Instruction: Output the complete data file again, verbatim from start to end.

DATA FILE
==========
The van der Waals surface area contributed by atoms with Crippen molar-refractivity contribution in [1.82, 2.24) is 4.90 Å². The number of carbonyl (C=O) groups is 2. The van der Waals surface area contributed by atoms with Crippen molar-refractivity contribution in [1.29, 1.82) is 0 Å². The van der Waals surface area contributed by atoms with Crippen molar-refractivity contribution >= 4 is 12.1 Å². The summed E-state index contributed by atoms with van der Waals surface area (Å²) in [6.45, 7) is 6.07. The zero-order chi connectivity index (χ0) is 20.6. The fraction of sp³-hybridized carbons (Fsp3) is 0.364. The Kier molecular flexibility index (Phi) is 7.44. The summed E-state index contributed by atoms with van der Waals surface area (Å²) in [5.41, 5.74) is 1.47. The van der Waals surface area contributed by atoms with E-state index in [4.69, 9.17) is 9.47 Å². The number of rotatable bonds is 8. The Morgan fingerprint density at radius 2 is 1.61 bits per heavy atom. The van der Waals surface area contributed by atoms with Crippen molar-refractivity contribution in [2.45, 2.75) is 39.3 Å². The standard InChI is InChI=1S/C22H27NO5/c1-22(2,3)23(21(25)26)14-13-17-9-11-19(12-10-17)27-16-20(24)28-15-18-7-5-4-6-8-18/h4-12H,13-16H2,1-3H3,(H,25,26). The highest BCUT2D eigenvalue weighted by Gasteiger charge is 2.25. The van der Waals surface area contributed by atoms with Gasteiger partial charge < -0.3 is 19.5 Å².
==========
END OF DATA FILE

The van der Waals surface area contributed by atoms with Crippen molar-refractivity contribution in [1.82, 2.24) is 4.90 Å². The number of carbonyl (C=O) groups is 2. The van der Waals surface area contributed by atoms with Crippen molar-refractivity contribution in [1.29, 1.82) is 0 Å². The van der Waals surface area contributed by atoms with Crippen molar-refractivity contribution >= 4 is 12.1 Å². The summed E-state index contributed by atoms with van der Waals surface area (Å²) in [6.45, 7) is 6.07. The zero-order chi connectivity index (χ0) is 20.6. The fraction of sp³-hybridized carbons (Fsp3) is 0.364. The Kier molecular flexibility index (Phi) is 7.44. The summed E-state index contributed by atoms with van der Waals surface area (Å²) in [5.41, 5.74) is 1.47. The van der Waals surface area contributed by atoms with E-state index in [4.69, 9.17) is 9.47 Å². The number of rotatable bonds is 8. The Morgan fingerprint density at radius 2 is 1.61 bits per heavy atom. The van der Waals surface area contributed by atoms with Crippen molar-refractivity contribution in [2.45, 2.75) is 39.3 Å². The standard InChI is InChI=1S/C22H27NO5/c1-22(2,3)23(21(25)26)14-13-17-9-11-19(12-10-17)27-16-20(24)28-15-18-7-5-4-6-8-18/h4-12H,13-16H2,1-3H3,(H,25,26). The highest BCUT2D eigenvalue weighted by Gasteiger charge is 2.25. The van der Waals surface area contributed by atoms with Gasteiger partial charge < -0.3 is 19.5 Å².